Right now in Michigan, cars are talking to each other. Beginning in August, eight automakers began testing a system involving about 2800 vehicles which carry short-range transponders. These transponders can help warn drivers of vehicles coming from a blind intersection, broken down in the road ahead or other hazards. They work together with special traffic signals and other equipment to help give all kinds of advance warning to the drivers of the transponder equipped cars.
These vehicle-to-vehicle communications are being tested to determine the best way to standardize the equipment across all manufacturers. It's important that Buicks be able to talk to Toyotas and both be able to talk with Mercedes. Federal regulators are looking at making this equipment mandatory in coming year. Possibly in this decade. Only by making it mandatory in all new vehicles will enough vehicles with the technology be on the road to begin reducing accidents significantly.


What's Coming Further Down the Road?

Cars Driving

On September 27, 2012, California became the third state to allow self-driving, or autonomous cars, to drive on public roads. In Nevada, Florida and California, autonomous cars must have a licensed driver behind the wheel as a backup.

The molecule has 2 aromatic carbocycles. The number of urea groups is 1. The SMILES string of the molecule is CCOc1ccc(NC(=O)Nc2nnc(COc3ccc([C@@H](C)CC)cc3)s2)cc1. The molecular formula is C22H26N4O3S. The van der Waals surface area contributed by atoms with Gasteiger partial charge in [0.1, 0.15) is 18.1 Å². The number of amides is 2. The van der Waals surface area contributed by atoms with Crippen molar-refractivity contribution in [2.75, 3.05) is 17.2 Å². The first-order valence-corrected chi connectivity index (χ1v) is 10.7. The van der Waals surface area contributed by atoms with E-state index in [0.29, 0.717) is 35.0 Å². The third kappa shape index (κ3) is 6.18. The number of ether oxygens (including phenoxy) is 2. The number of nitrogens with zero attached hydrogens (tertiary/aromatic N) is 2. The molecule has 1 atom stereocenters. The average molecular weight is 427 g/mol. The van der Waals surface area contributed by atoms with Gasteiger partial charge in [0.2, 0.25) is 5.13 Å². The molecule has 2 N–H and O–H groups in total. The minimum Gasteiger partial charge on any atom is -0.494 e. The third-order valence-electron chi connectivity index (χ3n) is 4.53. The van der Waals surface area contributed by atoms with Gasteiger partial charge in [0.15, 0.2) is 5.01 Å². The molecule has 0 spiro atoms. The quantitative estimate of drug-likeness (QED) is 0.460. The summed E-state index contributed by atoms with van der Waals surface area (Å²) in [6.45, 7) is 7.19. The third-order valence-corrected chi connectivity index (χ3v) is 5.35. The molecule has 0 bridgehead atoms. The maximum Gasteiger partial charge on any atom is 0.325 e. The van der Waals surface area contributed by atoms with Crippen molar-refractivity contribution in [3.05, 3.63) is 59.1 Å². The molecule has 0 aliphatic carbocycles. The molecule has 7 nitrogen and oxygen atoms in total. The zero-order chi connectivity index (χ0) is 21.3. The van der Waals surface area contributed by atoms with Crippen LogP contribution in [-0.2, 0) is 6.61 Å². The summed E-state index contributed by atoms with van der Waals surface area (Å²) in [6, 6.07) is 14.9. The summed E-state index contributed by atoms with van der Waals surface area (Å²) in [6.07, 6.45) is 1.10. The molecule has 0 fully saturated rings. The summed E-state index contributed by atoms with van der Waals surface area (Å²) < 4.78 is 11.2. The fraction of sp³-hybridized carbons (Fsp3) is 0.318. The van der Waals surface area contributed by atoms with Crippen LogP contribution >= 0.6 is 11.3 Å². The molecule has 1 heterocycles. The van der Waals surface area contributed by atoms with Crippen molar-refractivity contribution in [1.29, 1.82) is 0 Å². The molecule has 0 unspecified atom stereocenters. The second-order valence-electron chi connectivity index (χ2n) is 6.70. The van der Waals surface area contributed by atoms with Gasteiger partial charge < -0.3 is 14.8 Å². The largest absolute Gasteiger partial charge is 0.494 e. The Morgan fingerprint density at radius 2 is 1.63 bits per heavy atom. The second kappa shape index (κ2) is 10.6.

Driven (hee hee) by Google's efforts, autonomous cars are being researched by universities, automakers and the U.S. government. Combined with vehicle-to-vehicle communication, radar, laser guidance, video cameras, GPS and powerful on-board computers, autonomous vehicles could more safely drive on any road. In addition to thousands of lives, time and fuel would be saved as well, as autonomous cars could plan closely spaced convoys drafting each other at high speeds, easing traffic.
Such a system would have to have a very high level of redundancy and some serious failsafes. Once the passengers (because that's what they would be) come to count on the safety of the autonomous car, they wouldn't be ready to intervene in the event of a problem. Basically, when a problem occurred that could not correct itself, the car would brick itself. Although, maybe it would call for a tow-truck, first.